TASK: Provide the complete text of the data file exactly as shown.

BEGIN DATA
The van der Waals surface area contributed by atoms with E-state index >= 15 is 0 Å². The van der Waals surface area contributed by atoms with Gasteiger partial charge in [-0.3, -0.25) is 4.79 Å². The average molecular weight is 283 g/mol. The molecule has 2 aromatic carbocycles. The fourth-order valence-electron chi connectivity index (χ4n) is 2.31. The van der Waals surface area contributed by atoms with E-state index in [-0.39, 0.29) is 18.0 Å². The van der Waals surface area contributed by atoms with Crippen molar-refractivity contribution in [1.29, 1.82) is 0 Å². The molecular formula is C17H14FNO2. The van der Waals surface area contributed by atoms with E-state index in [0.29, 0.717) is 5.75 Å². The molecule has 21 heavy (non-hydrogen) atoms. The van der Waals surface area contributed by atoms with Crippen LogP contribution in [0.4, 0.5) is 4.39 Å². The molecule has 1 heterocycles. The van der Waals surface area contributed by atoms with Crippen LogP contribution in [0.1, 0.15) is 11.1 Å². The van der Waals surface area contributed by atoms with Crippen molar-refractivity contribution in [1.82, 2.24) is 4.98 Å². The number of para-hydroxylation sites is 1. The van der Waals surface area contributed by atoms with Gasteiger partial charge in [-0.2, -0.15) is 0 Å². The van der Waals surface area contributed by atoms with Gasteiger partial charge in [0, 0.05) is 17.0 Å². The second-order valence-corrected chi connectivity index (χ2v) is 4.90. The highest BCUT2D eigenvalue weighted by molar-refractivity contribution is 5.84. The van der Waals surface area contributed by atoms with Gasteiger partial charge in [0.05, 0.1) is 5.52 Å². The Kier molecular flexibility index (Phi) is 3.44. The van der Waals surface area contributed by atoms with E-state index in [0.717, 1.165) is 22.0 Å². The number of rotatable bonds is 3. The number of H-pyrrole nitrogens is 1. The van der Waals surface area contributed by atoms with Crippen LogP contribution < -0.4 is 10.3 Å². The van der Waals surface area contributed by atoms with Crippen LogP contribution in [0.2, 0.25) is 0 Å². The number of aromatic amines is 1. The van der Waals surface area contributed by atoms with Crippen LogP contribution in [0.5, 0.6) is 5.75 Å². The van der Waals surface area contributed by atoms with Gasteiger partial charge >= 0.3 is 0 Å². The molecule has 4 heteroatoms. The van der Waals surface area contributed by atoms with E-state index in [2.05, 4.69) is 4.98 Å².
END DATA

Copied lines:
The van der Waals surface area contributed by atoms with E-state index >= 15 is 0 Å². The van der Waals surface area contributed by atoms with Gasteiger partial charge in [-0.3, -0.25) is 4.79 Å². The average molecular weight is 283 g/mol. The molecule has 2 aromatic carbocycles. The fourth-order valence-electron chi connectivity index (χ4n) is 2.31. The van der Waals surface area contributed by atoms with E-state index in [-0.39, 0.29) is 18.0 Å². The van der Waals surface area contributed by atoms with Crippen molar-refractivity contribution in [1.29, 1.82) is 0 Å². The molecular formula is C17H14FNO2. The van der Waals surface area contributed by atoms with E-state index in [0.29, 0.717) is 5.75 Å². The molecule has 21 heavy (non-hydrogen) atoms. The van der Waals surface area contributed by atoms with Crippen LogP contribution in [0.4, 0.5) is 4.39 Å². The molecule has 1 heterocycles. The van der Waals surface area contributed by atoms with Crippen LogP contribution in [0.1, 0.15) is 11.1 Å². The van der Waals surface area contributed by atoms with Crippen molar-refractivity contribution in [1.82, 2.24) is 4.98 Å². The number of para-hydroxylation sites is 1. The van der Waals surface area contributed by atoms with Gasteiger partial charge in [-0.2, -0.15) is 0 Å². The van der Waals surface area contributed by atoms with Gasteiger partial charge in [0, 0.05) is 17.0 Å². The second-order valence-corrected chi connectivity index (χ2v) is 4.90. The highest BCUT2D eigenvalue weighted by molar-refractivity contribution is 5.84. The van der Waals surface area contributed by atoms with Gasteiger partial charge in [0.05, 0.1) is 5.52 Å². The Kier molecular flexibility index (Phi) is 3.44. The van der Waals surface area contributed by atoms with E-state index in [0.717, 1.165) is 22.0 Å². The number of rotatable bonds is 3. The number of H-pyrrole nitrogens is 1. The van der Waals surface area contributed by atoms with Crippen LogP contribution < -0.4 is 10.3 Å². The van der Waals surface area contributed by atoms with Crippen LogP contribution in [0.2, 0.25) is 0 Å². The number of aromatic amines is 1. The van der Waals surface area contributed by atoms with Crippen LogP contribution in [0.5, 0.6) is 5.75 Å². The van der Waals surface area contributed by atoms with Gasteiger partial charge >= 0.3 is 0 Å². The molecule has 4 heteroatoms. The van der Waals surface area contributed by atoms with E-state index in [2.05, 4.69) is 4.98 Å².